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Beta cell dysfunction and type 2 diabetes


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The centrality of disrupted beta cell function to type 1 diabetes is widely understood. Less commonly appreciated is the vital part it plays in type 2 – a role that takes centre stage in Professor Hindrik Mulder’s new module.

 
 
 
 

In his module ‘Stimulus-secretion coupling in pancreatic beta cells’, the first in EASD e-Learning’s new course ‘Beta cell biology’, Professor Hindrik Mulder starts by addressing head on the significance of dysfunctional beta cells in the pathogenesis of type 2 diabetes.

 
 
 
 

“To develop type 2, it’s not sufficient to be insulin resistant. You can be as insulin resistant as you may and you will not develop diabetes - as long as your beta cells are strong and healthy enough to deliver the right amount of insulin, at the right time.”

 
 
 
 

What follows is a fascinating exploration of what we currently know about beta cell biology – focusing in particular on the complex intracellular triggering pathway by which healthy beta cells regulate blood glucose. Along the way, Hindrik examines the impact of recent innovations - including genome editing and stem cell research - which promise to revolutionise what is possible in beta cell biology research.

 
 
 
 

It’s a topic close to Hindrik’s heart. He has been actively researching in this field at Lund University, Sweden, for several years, developing metabolomics and imaging techniques to explore metabolic events in beta cells and islets. More recently he has elucidated how genetic variants associated with type 2 diabetes contribute to disease mechanisms.

 
 
 
 

Given the rarity of monogenic forms of type 2 diabetes and the multi-gene and multifactorial nature of the condition’s most frequent form, why should we pay attention to these genes? “I think it’s really important to understand how the disease develops,” Hindrik explains. “The more we learn, the better we understand it. But also, we can actually base treatment on understanding how these genes are implicated in the development of type 2 diabetes. It could be a pathway that we could perhaps affect by some drug. So it’s very helpful to the pharmaceutical industry that we have all this information about these genes that are involved in the development of the disease. These genes will help us to identify drug targets. And since diabetes is such a severe disease affecting so many people, it’s really important to find as many useful therapies as we possibly can.”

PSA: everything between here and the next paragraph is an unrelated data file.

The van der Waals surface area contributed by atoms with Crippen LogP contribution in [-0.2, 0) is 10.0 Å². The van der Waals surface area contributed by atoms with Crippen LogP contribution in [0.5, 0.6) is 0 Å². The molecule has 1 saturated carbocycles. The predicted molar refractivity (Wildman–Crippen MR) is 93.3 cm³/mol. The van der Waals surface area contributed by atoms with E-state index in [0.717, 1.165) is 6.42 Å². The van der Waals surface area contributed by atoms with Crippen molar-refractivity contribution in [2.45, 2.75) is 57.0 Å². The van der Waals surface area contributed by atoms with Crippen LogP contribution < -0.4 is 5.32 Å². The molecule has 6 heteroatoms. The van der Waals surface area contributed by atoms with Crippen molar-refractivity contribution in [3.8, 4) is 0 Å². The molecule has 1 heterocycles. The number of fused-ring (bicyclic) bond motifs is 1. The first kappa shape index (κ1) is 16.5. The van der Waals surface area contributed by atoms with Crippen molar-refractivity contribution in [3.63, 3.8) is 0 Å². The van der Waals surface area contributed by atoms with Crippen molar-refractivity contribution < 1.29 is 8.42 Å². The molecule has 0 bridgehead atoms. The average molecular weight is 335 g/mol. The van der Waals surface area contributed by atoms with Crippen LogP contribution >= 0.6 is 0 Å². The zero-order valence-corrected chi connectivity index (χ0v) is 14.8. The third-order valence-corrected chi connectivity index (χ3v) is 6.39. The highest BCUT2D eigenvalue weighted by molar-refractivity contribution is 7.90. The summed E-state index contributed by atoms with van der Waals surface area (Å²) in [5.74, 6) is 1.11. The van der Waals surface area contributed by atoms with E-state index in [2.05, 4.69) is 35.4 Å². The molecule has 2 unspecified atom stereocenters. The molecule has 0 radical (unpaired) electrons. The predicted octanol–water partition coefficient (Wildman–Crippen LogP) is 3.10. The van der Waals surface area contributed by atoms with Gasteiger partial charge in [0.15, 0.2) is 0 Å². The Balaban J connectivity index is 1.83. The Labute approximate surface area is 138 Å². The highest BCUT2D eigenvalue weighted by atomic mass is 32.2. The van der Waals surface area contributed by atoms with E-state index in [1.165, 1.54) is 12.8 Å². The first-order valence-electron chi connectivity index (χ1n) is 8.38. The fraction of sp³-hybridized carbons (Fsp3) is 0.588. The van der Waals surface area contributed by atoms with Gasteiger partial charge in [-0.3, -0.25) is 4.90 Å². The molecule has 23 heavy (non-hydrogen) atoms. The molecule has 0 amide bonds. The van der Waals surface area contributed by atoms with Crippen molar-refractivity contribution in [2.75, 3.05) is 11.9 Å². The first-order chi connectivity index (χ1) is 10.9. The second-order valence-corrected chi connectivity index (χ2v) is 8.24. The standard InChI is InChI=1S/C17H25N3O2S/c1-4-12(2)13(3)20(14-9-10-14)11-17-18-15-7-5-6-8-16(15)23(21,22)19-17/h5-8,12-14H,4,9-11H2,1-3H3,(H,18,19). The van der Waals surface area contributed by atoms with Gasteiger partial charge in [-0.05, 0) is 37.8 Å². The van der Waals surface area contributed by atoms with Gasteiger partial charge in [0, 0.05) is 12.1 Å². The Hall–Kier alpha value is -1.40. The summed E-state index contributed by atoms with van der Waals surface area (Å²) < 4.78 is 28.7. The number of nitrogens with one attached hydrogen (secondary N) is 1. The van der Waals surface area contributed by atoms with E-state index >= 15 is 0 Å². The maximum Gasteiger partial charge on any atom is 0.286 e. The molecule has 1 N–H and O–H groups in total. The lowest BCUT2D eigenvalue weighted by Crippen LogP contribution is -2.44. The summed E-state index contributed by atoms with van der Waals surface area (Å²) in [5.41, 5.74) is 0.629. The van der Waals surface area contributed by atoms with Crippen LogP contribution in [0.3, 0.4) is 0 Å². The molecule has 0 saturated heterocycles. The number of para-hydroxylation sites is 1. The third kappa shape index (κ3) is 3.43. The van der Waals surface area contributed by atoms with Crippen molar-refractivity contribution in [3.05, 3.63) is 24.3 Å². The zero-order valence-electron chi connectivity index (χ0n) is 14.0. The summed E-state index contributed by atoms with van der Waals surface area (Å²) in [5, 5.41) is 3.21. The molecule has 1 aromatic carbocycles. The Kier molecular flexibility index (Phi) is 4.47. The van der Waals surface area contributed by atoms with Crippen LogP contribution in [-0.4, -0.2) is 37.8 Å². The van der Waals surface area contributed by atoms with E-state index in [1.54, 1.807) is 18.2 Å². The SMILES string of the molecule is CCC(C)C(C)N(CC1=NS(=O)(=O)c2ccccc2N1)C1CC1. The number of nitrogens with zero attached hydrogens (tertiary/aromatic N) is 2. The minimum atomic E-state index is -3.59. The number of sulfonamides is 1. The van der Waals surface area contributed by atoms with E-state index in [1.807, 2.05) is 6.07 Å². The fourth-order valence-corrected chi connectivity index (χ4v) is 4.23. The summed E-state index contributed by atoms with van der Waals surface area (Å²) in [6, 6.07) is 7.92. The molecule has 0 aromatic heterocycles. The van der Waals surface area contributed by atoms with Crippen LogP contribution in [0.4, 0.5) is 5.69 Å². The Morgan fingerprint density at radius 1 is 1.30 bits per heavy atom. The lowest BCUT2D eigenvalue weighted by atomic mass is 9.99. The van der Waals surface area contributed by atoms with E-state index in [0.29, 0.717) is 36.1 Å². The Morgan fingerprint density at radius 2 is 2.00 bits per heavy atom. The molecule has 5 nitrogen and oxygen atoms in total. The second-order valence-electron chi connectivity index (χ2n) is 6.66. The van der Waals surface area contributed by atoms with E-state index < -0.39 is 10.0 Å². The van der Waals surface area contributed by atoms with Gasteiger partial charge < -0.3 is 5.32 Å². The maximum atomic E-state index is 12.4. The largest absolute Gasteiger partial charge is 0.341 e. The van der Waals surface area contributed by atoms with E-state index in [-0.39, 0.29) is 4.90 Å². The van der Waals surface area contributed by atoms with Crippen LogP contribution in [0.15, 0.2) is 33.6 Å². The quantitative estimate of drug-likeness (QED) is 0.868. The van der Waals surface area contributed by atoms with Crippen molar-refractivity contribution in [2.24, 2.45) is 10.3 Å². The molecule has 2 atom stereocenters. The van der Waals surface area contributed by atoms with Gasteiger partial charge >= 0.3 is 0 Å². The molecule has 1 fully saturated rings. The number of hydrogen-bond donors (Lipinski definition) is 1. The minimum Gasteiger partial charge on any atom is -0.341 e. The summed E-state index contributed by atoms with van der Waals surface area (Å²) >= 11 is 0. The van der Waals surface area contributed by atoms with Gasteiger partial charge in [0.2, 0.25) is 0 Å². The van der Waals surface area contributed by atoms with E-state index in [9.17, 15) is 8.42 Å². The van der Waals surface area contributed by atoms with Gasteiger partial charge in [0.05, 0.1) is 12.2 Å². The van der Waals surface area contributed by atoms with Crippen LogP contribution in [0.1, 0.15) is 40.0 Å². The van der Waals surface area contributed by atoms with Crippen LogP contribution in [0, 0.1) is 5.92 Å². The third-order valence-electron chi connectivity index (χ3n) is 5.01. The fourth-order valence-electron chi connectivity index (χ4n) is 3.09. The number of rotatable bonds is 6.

For more on this topic, including from Hindrik’s research colleagues at the Lund University Diabetes Centre, watch out for other modules in the Beta cell biology course, coming soon.

 
 
 
 

For more on the causes of type 2 diabetes, enrol on the following EASD e-Learning modules:

 
 
 
 
 
 

Any opinions expressed in this article are the responsibility of the EASD e-Learning Programme Director, Dr Eleanor D Kennedy.

 
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